In 1 Corinthians 2:2. Paul says, “I decided to know nothing among you except Jesus Christ and him crucified.” Like Paul, pastors must never tire of preaching Jesus. Pastors do not preach the words of men. They do not preach themselves. They do not preach their own wisdom or man-made techniques. They preach Christ and Him crucified. Jesus himself is the very heart of our message. All the promises of God are yes and amen in Jesus. Christ is all.
Some teachers insist that it’s impossible to preach Christ from every passage of the Scriptures. They say, “Not every passage is about Jesus. We should only preach Christ when he is explicitly mentioned in the text, or when there is somehow a clear connection to Christ from a particular passage.” But I want to respond briefly to that error in three ways.
First, Jesus preached himself in all the Scriptures. Luke 24:27 says, “And beginning with Moses and all the Prophets, he interpreted to them in all the Scriptures the things concerning himself.” If Christ preached himself from all the Scriptures, then so should we.
Second, the Bible’s covenant theology is centered on Jesus. Scripture teaches that there is only one covenant, or promise of grace, running through the Bible from Genesis to Revelation (Heb. 9:15-16). Therefore, the only way to faithfully interpret any particular passage of the Bible is in light of the overarching promise of redemption for sinners in Jesus Christ.
Third, the goal of preaching is worship. If a pastor merely explains a text and doesn’t hold forth Christ, then the church cannot worship, or if it does worship, it does so in spite of the sermon. It’s impossible for the church to worship, unless it is set upon Jesus, who is the chief revelation of God to men. We need to see God in the face of Jesus by the Spirit speaking in his Word if we are to worship. Unless the preacher shows how Christ is at the center of every text, then he will fail to lead the congregation to worship.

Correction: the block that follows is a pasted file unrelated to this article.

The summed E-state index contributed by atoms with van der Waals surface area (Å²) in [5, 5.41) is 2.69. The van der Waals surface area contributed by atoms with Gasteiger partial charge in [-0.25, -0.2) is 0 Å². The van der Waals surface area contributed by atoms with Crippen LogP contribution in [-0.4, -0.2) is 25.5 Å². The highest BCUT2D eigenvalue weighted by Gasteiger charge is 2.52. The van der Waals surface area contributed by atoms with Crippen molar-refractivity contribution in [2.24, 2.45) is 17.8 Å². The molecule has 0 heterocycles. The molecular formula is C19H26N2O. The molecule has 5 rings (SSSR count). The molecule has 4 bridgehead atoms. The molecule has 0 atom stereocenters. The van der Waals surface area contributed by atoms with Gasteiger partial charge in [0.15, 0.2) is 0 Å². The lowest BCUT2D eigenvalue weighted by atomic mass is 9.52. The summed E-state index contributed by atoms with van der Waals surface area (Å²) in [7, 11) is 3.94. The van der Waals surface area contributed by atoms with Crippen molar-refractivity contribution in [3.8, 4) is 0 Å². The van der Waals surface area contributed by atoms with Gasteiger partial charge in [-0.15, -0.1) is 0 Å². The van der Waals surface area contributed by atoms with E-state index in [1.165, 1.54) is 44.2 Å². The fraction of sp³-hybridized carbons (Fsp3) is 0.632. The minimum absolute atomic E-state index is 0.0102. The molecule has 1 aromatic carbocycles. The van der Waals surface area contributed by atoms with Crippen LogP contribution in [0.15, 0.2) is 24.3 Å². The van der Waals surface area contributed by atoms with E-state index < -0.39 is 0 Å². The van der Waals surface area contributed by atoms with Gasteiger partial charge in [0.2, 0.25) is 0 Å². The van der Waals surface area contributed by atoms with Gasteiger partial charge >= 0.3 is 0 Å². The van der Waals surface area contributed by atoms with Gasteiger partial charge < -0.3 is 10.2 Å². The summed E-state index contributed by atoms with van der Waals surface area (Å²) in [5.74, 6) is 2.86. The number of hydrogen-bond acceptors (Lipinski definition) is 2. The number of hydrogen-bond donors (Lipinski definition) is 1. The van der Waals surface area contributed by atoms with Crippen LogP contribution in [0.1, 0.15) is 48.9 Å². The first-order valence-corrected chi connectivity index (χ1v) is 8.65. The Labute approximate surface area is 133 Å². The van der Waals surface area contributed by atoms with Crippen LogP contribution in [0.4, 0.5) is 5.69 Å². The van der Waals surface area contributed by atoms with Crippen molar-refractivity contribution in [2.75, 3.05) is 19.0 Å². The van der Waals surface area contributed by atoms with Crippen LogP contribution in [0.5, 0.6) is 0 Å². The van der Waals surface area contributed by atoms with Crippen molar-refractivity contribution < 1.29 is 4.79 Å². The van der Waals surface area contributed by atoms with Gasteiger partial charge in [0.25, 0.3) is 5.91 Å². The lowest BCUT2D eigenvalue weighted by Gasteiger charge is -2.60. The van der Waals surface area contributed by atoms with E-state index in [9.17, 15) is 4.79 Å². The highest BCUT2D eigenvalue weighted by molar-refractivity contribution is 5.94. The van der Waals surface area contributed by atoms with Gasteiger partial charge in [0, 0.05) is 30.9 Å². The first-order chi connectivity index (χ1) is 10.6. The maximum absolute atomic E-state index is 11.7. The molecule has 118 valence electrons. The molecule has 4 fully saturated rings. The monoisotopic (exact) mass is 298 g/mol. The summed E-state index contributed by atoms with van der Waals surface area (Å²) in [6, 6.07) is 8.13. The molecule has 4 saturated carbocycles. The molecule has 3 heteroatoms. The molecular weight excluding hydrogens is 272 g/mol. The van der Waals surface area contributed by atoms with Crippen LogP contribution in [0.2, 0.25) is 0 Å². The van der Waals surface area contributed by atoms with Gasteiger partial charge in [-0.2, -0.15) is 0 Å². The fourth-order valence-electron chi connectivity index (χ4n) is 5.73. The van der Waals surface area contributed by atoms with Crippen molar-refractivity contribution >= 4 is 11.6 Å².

What happens when Christ is faithfully preached week in and week out? Jesus himself encourages the fainthearted, admonishes the obstinate, and gives strength of faith and obedience to all who belong to him. Jesus begins to form his people after his image, more and more, and they begin to bear the fruit of the Spirit and keep the Ten Commandments as the very definition of what it means to love God and love men.
And when Christ is preached every week, Jesus prepares his people for sufferings and trials in their lives. The whole church’s eyes are set upon the things above, where Christ is, and they don’t love this world too much. And more and more, the church is able to say with Paul, “To live is Christ, but to die is gain.”
4. A faithful pastor does personal work.
Pastors are to love God’s people personally. Personal work includes conversations with people at church, pastoral counseling, visiting hospitals, performing funerals, officiating weddings, living among people in the community, and being generally available.
Some popular preachers and teachers today say that pastors shouldn’t waste their time doing personal work. They say a pastor’s job is to pray, study, preach the Word, and nothing else. A pastor’s work is public, not private, they say. But this is a very serious error.